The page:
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The Science of Laziness and Best Ways to Overcome Laziness

It feels good to do nothing and just be lazy lying on the couch the whole day. Everyone has those days. There will definitely be times when you feel so lazy and you do not want to work or take action on anything. All you want to do is to do nothing and get lazy.

This is a normal phenomenon because it feels good to do so. However, why are some people lazier than others? Why do some people are motivated in moving around, taking action and getting things done, while others prefer to do nothing and become lazy?

If you want to know the answer, continue to read on and you will discover the real secret behind productive people who get things done and lazy people who choose to do nothing.

Does laziness have something to do with your gene? Well, before you discover the answer, you have to understand how your brain works.

How Does Your Brain Work

In order to understand the science behind laziness and how it works, you must first understand how our brains work.

Evolution has molded our brain to respond positively to food, sex, and exercise. You read that right, when we do something we love like food, sex, and exercise, our brain will reward us through our dopamine system.

This is why some people will crave for chocolate and ice-cream. They seem to be able to eat a lot and there are many studies proved that eating chocolate and ice-cream can make people feel pleasurable.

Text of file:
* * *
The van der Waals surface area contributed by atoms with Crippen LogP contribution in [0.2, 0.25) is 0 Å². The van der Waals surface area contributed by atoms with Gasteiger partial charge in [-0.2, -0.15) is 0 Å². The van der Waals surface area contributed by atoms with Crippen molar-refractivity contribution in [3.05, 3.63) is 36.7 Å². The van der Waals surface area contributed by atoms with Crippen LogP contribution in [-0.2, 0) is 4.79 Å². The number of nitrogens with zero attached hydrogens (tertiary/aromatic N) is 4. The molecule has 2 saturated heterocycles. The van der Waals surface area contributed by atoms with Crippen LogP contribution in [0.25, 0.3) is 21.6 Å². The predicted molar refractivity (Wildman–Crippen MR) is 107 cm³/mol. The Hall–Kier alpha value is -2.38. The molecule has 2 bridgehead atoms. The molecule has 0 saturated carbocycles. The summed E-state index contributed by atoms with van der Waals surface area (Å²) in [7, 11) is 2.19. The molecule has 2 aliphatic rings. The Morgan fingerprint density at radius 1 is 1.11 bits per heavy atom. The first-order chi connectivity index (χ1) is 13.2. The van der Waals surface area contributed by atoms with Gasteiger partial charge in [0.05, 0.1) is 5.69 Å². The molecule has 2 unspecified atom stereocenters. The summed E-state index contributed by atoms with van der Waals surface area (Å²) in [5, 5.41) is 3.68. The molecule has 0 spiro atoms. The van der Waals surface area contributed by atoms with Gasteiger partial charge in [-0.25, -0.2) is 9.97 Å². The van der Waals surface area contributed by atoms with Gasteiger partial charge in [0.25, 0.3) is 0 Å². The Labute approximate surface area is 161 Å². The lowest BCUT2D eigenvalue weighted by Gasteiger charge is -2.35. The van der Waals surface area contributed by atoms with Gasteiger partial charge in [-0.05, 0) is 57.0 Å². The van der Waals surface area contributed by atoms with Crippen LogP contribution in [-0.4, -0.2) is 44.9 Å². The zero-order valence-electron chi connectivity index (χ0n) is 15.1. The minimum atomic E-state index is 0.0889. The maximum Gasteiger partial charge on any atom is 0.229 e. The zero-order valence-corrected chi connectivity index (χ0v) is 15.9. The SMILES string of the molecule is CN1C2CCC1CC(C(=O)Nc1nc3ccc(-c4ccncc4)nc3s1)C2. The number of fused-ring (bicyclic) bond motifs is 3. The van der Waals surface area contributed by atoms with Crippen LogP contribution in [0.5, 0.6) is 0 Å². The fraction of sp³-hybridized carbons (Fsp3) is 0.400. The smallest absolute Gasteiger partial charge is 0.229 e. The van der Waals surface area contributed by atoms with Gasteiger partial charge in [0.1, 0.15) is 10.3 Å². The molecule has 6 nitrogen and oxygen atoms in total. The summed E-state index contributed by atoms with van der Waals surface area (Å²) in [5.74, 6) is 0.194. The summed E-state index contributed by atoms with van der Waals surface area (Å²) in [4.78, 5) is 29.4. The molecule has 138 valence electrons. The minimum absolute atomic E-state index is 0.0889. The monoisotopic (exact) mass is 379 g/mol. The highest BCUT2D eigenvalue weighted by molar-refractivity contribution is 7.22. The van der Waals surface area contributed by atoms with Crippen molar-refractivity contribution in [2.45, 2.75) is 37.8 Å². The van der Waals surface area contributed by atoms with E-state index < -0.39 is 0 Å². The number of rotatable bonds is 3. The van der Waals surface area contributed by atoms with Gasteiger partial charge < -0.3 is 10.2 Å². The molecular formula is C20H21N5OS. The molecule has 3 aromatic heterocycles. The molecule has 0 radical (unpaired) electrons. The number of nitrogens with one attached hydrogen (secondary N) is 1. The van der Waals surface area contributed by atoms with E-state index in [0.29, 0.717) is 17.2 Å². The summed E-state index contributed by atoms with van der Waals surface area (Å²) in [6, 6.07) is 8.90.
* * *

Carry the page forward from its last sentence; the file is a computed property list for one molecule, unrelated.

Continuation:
Our brains will create dopamine to reward us and make us feel good when we react to food, sex, and exercise.

The dopamine system is there to ensure our survival throughout generations over generations. Most people understand that they can experience the pleasurable reward from food and sex, but some find it difficult to link exercise as pleasurable. And to understand this, we need to refer to a study conducted by two groups of mice.

Is Laziness Part of Your Gene?

Many types of research and studies have been conducted on the subject whether laziness is part of our gene. There was a study conducted on two groups of mice. And the study showed that one group of mice that chose to run on the wheel more often than the other group has an obvious difference on their offspring.

After ten generations, the offspring from the group of mice that run more often showed that they possessed the similar trait. Their offspring run 75% more often than the other group. And after sixteen generations, the mice run seven miles a day compared to the average group of mice that only run four miles a day.

This study shows that our motivation for physical activity was genetic. We inherit a part of our activity gene from our parents. Meaning to say, if your parents show a strong desire for physical activities such as sports and exercise, you will inherit part of that gene and you will also have a stronger desire for physical activities.

Apart from that, the study on the mice also showed that the mice that run more often tend to have a stronger dopamine system with higher motivation in dealing with rewards and pleasures.